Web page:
My goal with this video is to give an overview of what DRM is, how it works, and illustrate the history behind it so that you can understand why it is still around today.
DRM is an systematic approach to copyright protection for digital goods. Its purpose is to prevent unauthorized redistribution of products and restrict the ways consumers can copy content they’ve acquired.
Digital Rights Management is nothing new in the software industry. In fact, you may have even been using it in the 80s when you were booting up some of those DOS games.
Any time you watch media on services such as Netflix, Hulu or Amazon, you are also utilizing DRM, although this is handled in a very different way. These services often utilize DRM schemes such as AES or PlayReady.
AES is short for Advanced Encryption Standard and is not limited to video content, as it also works for telecommunications, finance, and government communications. This works fine with the various streaming protocols, such as HLS, Smooth Streaming, and MPEG-DASH. Here is a technical overview of the standard from Purdue.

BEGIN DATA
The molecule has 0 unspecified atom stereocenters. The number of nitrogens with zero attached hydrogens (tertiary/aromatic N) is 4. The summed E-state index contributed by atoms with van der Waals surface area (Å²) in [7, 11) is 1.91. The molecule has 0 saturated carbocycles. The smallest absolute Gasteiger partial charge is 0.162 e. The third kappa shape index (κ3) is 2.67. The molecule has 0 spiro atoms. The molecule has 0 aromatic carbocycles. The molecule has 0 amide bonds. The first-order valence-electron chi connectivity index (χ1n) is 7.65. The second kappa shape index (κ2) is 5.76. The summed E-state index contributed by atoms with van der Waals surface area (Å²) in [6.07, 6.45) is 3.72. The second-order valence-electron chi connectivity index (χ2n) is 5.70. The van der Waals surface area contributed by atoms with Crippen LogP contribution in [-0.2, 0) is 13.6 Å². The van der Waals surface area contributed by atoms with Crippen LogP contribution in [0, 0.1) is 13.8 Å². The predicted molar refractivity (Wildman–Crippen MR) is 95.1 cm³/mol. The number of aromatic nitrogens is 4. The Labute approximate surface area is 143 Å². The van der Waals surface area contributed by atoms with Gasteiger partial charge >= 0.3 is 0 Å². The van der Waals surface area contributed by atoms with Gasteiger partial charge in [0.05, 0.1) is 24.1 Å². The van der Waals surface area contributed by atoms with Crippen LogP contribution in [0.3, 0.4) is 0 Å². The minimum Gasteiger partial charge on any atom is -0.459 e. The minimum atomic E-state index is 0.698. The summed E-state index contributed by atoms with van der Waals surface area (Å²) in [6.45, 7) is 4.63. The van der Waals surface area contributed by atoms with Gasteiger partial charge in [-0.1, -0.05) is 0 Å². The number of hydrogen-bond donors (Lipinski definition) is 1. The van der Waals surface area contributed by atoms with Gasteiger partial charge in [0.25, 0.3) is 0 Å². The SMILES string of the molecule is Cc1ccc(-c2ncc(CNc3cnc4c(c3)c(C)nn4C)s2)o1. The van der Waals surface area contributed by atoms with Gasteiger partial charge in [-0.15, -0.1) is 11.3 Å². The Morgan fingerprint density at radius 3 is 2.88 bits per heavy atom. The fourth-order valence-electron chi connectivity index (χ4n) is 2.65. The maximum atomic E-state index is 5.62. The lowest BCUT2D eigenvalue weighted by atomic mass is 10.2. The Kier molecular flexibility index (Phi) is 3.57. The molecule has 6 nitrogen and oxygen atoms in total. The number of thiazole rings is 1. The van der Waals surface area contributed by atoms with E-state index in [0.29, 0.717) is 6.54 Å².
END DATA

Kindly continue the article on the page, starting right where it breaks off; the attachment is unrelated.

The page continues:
Microsoft PlayReady is an extensive, studio approved encryption technology that protects your content from piracy, and it is supported on a wide range of the most popular devices today. Now, you can use PlayReady to protect both Video-on-demand and live streams.